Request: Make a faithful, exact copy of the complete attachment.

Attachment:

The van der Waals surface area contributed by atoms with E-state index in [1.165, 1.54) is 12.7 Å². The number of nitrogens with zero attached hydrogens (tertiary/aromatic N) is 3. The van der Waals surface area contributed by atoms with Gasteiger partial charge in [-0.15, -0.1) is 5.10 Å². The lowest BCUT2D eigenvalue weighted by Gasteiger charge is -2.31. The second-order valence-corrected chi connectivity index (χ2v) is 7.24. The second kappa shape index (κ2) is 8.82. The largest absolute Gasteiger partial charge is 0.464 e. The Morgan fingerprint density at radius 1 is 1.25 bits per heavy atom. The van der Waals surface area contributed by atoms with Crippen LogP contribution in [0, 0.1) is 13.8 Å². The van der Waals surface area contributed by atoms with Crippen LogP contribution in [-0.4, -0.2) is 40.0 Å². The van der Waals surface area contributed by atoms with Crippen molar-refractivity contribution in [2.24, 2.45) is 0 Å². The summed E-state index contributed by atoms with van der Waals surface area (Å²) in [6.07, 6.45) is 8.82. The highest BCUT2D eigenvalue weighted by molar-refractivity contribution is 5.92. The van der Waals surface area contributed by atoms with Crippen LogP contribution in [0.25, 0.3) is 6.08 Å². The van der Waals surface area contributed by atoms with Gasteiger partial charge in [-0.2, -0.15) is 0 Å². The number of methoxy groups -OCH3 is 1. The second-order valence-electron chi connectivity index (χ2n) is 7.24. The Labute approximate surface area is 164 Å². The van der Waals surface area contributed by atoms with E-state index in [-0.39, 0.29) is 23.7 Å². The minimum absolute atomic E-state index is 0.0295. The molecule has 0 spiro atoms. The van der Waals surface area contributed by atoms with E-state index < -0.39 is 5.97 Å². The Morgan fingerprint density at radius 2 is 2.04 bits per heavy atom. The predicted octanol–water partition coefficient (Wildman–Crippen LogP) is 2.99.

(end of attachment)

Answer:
The van der Waals surface area contributed by atoms with E-state index in [1.165, 1.54) is 12.7 Å². The number of nitrogens with zero attached hydrogens (tertiary/aromatic N) is 3. The van der Waals surface area contributed by atoms with Gasteiger partial charge in [-0.15, -0.1) is 5.10 Å². The lowest BCUT2D eigenvalue weighted by Gasteiger charge is -2.31. The second-order valence-corrected chi connectivity index (χ2v) is 7.24. The second kappa shape index (κ2) is 8.82. The largest absolute Gasteiger partial charge is 0.464 e. The Morgan fingerprint density at radius 1 is 1.25 bits per heavy atom. The van der Waals surface area contributed by atoms with Crippen LogP contribution in [0, 0.1) is 13.8 Å². The van der Waals surface area contributed by atoms with Crippen LogP contribution in [-0.4, -0.2) is 40.0 Å². The van der Waals surface area contributed by atoms with Crippen molar-refractivity contribution in [2.24, 2.45) is 0 Å². The summed E-state index contributed by atoms with van der Waals surface area (Å²) in [6.07, 6.45) is 8.82. The highest BCUT2D eigenvalue weighted by molar-refractivity contribution is 5.92. The van der Waals surface area contributed by atoms with Crippen LogP contribution in [0.25, 0.3) is 6.08 Å². The van der Waals surface area contributed by atoms with Gasteiger partial charge in [-0.2, -0.15) is 0 Å². The number of methoxy groups -OCH3 is 1. The second-order valence-electron chi connectivity index (χ2n) is 7.24. The Labute approximate surface area is 164 Å². The van der Waals surface area contributed by atoms with E-state index in [-0.39, 0.29) is 23.7 Å². The minimum absolute atomic E-state index is 0.0295. The molecule has 0 spiro atoms. The van der Waals surface area contributed by atoms with E-state index < -0.39 is 5.97 Å². The Morgan fingerprint density at radius 2 is 2.04 bits per heavy atom. The predicted octanol–water partition coefficient (Wildman–Crippen LogP) is 2.99.